The United States has not had an ambassador to Mexico for almost six months. By all accounts, it has little to do with the qualifications of the nominee. It’s about politics.
CCTV’s Martin Markovits reports from Mexico City.
Follow Martin Markovits on Twitter @MartinMarkovits
Vacancy of US ambassador to Mexico could hurt relationsThe United States has not had an ambassador to Mexico for almost six months. By all accounts, it has little to do with the qualifications of the nominee. It’s about politics.
Roberta Jacobson has one of the best resumes in diplomacy. Skilled in Latin America politics and considered one of the best trade negotiators in her profession, her confirmation to become U.S. ambassador to Mexico seemed like a sure thing.
It all changed when U.S. Senator Marco Rubio from the state of Florida (Rubio is also running for president of the U.S) blocked her nomination because of her role as chief negotiator in Washington’s move to re-establish diplomatic relations with Cuba.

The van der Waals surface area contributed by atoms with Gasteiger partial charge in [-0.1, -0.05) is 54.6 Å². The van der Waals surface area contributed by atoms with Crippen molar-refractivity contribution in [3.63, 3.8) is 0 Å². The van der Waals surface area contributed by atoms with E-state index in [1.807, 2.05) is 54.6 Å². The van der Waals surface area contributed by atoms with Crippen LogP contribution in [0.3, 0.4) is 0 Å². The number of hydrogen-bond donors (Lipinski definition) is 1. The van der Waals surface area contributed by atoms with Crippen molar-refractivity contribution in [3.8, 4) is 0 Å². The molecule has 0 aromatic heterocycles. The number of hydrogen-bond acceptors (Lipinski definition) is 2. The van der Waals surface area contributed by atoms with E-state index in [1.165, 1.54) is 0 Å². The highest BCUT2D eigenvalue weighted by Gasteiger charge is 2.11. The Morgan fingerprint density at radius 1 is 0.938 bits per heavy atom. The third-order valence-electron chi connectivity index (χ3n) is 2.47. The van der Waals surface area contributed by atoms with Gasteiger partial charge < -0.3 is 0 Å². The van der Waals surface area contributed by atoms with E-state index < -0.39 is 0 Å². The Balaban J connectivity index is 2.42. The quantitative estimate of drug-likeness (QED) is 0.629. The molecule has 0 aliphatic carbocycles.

For the last six months, Mexico, the United States’ third biggest trade partner, has not had a U.S. ambassador. This could seriously affect bilateral relations for two countries which share a 2,000 mile border and are partners in numerous security and trade agreements.
The next ambassador will have many challenges including the passage of the Trans-Pacific Partnership trade agreement, human rights, security cooperation, drug trafficking and an immigration crisis with thousands of people flowing north from Central America hoping to get into the United States.
The effort is stalled for now in large part because of Senator Rubio, one of the biggest critics of President Obama’s rapprochement with Havana.
Rubio is the son of Cuban immigrants and is driven by a strong contempt of the Castro-led Cuban government.
It’s unlikely any ambassador will be confirmed until after the upcoming U.S. presidential election this fall.
The recent capture of Mexican drug kingpin Joaquin ‘El Chapo’ Guzman shows that both countries are going to have to collaborate more. A challenge made much harder without an ambassador.